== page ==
Cancer molecular imaging is an evolving field in which diverse optical tools and strategies are used for early detection and management of tumors. This field arose from the merger of several pre-existing disciplines such as modern cancer molecular biology, chemistry and imaging technologies. Consequently, cancer molecular imaging has created unique opportunities to study and noninvasively monitor tumor genesis, development and metastasis in vivo
]. It is expected to provide more comprehensive anatomical, physiological and functional information of diseases in a clinical setting. Molecular imaging techniques could be powerful tools in early cancer detection, drug discovery and development as well as monitoring response to treatment [3
]. There are a variety of well-established imaging modalities, such as positron-emission tomography (PET) [3
], single photon emission computed tomography (SPECT) [7
], magnetic resonance imaging (MRI) [8
] and optical fluorescence imaging [11
], that effectively image specific tumor associated molecular targets.
Here, we describe the development of near-infrared fluorescence (NIRF) nanoprobes for cancer molecular imaging. Because NIRF imaging (650–900 nm) displays properties of low absorption and relatively low autofluorescence, it offers several advantages over other modalities for imaging living organisms. In addition, NIRF imaging has potentially high spatial resolution, high sensitivity and low risk to the living subject because it utilizes nonionizing radiation. Moreover, it is cost efficient in terms of preparation of molecular probes and the detection hardware is relatively simple to operate.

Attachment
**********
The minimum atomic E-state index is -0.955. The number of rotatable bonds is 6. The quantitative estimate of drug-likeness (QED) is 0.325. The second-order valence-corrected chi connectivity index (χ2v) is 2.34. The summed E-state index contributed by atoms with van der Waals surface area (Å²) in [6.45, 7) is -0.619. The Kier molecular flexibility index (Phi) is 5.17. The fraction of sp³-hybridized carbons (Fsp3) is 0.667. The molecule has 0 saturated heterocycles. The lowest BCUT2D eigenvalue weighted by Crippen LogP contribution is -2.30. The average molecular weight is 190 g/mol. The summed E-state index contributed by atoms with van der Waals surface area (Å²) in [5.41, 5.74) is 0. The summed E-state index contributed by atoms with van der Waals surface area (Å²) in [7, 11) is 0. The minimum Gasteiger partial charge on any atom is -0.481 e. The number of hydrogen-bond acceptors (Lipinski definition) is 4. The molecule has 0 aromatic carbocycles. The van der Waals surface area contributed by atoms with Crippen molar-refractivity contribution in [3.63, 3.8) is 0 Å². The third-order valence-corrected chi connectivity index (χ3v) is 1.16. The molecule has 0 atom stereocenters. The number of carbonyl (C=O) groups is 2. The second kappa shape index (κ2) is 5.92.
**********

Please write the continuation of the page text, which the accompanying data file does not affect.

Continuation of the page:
The integration of nanotechnology with molecular biology and medicine has resulted in active developments of an emerging research area, namely nanobiotechnology. This research offers exciting and abundant opportunities for discovering new materials and tools for biomedicine. Recent advancements in functional nanomaterials offer to improve detection sensitivity and specificity in molecular imaging [14
]. Functional nanomaterial-based molecular probes, namely nanoprobes, could target tumors either through the enhanced permeability and retention (EPR) effect of the tumor microvasculature or by the specific binding with tumor-associated biomarkers such as tumor cell receptors, tumor extracellular matrix and enzymes. A variety of nanoprobes have been prepared, evaluated and applied in various imaging modalities including: fluorescence, MRI, radionuclide, Raman and photoacoustic imaging. Examples of probes include gold (Au) nanoparticles (nano-shells, nano-rods and nano-cages) or single wall carbon nanotubes (SWNT) for photoacoustic imaging based on heating effects [15
]; magnetic iron oxide nanoparticles for MRI [17
]; and fluorescent nanoparticles for in vivo
fluorescence imaging [18
]. Nanoparticle-based NIRF probes can overcome several limitations of conventional NIR organic dyes, such as poor hydrophilicity and photostability, low quantum yield and detection sensitivity, insufficient stability in biological systems and weak multiplexing capability.
In this short review, we focus on the latest progress in NIRF nanoprobes for cancer molecular imaging. More specifically, we summarize the development of different types of NIRF nanoprobes, their use for molecular imaging in living subjects, the potential toxicity of NIRF nanoprobes and the combination of NIRF-nanoprobe imaging with several other imaging techniques. We also discuss future perspectives of the NIRF nanoprobes for cancer molecular imaging.